Article by Natasha Ryz, The Ubyssey
An Alternative Explanation
After reviewing the study and previous scientific work in this area, a different interpretation may better explain the results.
It is well known that cannabis can increase appetite (read: munchies). However, higher doses of THC can actually suppress appetite and cause weight loss in rats. Particularly, very high THC doses, like the ones used in the study, have been shown to suppress appetite and reduce sugar cravings in rats.
Here’s an alternative explanation of the results: the rats aren’t “lazy” — perhaps they just aren’t hungry. This could have made the high-effort/high-reward no longer desirable and is a reasonable alternative explanation of the study’s findings that is supported by previous research.
The researchers found that when rats were treated with high doses of THC, the rats chose the harder-task/high-reward less often. At the highest dose of THC, 11 rats (eight workers and three slackers) failed to initiate any trials —they didn’t complete any games to get sugar.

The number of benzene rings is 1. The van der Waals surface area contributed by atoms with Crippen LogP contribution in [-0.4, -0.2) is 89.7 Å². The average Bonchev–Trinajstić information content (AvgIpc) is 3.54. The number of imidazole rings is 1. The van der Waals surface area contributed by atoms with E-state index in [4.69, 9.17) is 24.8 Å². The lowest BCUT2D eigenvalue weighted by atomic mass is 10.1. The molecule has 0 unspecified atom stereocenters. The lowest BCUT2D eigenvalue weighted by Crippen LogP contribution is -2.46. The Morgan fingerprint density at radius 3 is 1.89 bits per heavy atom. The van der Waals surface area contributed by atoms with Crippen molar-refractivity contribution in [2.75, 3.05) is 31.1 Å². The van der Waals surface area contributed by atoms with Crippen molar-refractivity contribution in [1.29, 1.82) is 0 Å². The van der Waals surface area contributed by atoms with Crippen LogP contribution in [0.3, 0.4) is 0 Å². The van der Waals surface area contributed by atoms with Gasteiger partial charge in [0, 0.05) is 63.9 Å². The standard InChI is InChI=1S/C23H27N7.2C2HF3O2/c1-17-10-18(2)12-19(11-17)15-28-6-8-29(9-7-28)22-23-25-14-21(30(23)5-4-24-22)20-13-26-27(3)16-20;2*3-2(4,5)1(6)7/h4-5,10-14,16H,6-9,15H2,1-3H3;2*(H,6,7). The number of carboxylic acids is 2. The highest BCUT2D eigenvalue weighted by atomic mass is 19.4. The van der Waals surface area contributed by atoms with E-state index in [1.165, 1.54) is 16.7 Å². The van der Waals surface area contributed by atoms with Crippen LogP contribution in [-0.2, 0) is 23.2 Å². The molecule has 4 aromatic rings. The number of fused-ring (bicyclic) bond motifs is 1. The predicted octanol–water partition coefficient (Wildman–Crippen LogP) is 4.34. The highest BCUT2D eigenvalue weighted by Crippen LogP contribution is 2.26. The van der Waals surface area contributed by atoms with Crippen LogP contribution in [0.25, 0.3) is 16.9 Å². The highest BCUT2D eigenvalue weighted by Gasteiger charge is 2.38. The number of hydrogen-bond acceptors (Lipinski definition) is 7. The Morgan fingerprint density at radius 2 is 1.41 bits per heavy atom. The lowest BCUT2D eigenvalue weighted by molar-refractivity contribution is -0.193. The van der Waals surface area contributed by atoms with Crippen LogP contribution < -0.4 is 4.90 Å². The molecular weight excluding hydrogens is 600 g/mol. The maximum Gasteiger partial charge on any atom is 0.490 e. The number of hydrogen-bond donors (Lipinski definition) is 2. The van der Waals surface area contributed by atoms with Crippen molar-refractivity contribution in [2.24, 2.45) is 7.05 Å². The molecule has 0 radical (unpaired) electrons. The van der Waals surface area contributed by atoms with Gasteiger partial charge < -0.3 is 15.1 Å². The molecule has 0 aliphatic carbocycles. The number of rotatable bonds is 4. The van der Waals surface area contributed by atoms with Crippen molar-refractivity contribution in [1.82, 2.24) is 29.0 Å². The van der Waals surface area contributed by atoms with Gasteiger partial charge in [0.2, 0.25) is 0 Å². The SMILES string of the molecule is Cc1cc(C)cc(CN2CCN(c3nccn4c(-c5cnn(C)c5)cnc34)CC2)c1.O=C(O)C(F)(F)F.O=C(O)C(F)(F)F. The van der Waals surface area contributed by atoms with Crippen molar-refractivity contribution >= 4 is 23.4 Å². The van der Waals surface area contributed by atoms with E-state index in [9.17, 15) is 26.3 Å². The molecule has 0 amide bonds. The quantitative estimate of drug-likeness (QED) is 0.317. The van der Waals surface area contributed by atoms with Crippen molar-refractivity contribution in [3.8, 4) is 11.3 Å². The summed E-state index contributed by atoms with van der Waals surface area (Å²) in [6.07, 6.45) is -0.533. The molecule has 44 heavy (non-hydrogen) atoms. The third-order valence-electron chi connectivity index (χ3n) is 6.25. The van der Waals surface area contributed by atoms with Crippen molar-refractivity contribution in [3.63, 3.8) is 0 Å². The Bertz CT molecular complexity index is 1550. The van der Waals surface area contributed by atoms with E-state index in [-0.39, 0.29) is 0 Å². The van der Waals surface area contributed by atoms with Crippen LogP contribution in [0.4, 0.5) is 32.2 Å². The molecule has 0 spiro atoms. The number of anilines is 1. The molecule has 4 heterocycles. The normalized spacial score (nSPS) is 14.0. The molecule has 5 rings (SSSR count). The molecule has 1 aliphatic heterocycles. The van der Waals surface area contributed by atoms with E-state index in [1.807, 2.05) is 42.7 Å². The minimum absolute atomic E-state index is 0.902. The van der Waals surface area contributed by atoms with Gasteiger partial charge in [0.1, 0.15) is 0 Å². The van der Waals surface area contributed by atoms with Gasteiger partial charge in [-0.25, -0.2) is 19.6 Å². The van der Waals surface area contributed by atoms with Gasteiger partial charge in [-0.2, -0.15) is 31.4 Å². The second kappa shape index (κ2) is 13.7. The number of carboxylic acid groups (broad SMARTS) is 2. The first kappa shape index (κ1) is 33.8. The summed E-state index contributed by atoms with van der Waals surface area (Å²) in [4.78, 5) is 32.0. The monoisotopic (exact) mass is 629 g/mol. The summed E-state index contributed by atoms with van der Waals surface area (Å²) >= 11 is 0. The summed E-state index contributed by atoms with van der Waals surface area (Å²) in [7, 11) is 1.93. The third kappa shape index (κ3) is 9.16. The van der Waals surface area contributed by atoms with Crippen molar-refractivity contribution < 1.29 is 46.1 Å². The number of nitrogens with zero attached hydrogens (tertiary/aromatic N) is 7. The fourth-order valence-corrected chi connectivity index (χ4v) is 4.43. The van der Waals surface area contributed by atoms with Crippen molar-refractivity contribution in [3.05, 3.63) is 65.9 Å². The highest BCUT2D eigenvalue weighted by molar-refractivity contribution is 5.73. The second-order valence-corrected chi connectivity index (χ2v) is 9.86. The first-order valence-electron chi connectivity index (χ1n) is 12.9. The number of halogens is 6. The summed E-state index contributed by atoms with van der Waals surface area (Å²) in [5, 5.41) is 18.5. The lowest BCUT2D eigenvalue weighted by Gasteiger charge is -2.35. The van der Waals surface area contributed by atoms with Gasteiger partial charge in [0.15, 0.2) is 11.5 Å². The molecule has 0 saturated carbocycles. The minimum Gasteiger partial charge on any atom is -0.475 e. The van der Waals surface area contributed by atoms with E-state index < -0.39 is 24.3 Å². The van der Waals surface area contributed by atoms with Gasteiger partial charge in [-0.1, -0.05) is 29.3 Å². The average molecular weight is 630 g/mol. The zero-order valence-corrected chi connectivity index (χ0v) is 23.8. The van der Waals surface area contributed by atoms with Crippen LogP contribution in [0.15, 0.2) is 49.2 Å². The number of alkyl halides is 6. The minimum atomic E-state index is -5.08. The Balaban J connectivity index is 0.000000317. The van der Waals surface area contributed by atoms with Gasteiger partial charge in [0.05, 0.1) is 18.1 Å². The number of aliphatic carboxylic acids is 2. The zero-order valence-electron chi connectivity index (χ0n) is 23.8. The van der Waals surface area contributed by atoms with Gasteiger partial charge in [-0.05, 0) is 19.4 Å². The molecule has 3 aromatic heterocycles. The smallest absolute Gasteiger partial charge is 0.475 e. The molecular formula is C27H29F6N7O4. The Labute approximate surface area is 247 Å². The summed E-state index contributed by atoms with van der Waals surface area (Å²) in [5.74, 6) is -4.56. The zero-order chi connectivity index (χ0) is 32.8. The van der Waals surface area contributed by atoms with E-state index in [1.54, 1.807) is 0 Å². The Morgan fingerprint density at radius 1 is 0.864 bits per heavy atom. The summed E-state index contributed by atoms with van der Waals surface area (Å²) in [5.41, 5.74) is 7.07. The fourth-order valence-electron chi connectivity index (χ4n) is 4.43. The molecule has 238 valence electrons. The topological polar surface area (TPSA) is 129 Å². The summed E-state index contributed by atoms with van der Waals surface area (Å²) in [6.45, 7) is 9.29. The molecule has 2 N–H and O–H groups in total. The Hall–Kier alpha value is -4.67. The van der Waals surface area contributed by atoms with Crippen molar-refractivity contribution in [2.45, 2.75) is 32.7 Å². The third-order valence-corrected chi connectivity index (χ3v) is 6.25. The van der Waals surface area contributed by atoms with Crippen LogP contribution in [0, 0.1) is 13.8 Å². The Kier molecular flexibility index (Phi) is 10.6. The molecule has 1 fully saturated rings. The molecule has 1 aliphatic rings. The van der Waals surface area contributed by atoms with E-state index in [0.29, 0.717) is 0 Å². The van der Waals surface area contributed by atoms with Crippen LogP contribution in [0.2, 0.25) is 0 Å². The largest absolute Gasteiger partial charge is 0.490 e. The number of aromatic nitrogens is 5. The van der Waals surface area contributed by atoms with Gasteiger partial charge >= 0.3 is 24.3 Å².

Interestingly, the rats’ attention ability, impulsivity and ability to perform the tasks were not significantly affected by the THC dose. Even though the lowest dosage reported in this study (0.3 mg/kg) was about twice the recommended medical dosage for this drug in humans, no significant differences in the rat’s “cognitive effort” were observed until the synthetic THC dosage was increased to an amount several times higher than is recommended for medical use.
The researchers conclude that rats given high amounts of THC must be cognitively lazy because they no longer make an effort to get the high sugar treat and prefer a lower sugar reward or none at all. Perhaps these results can be explained by the rats having a smaller appetite or a reduced desire for sugar because of the high dose of THC.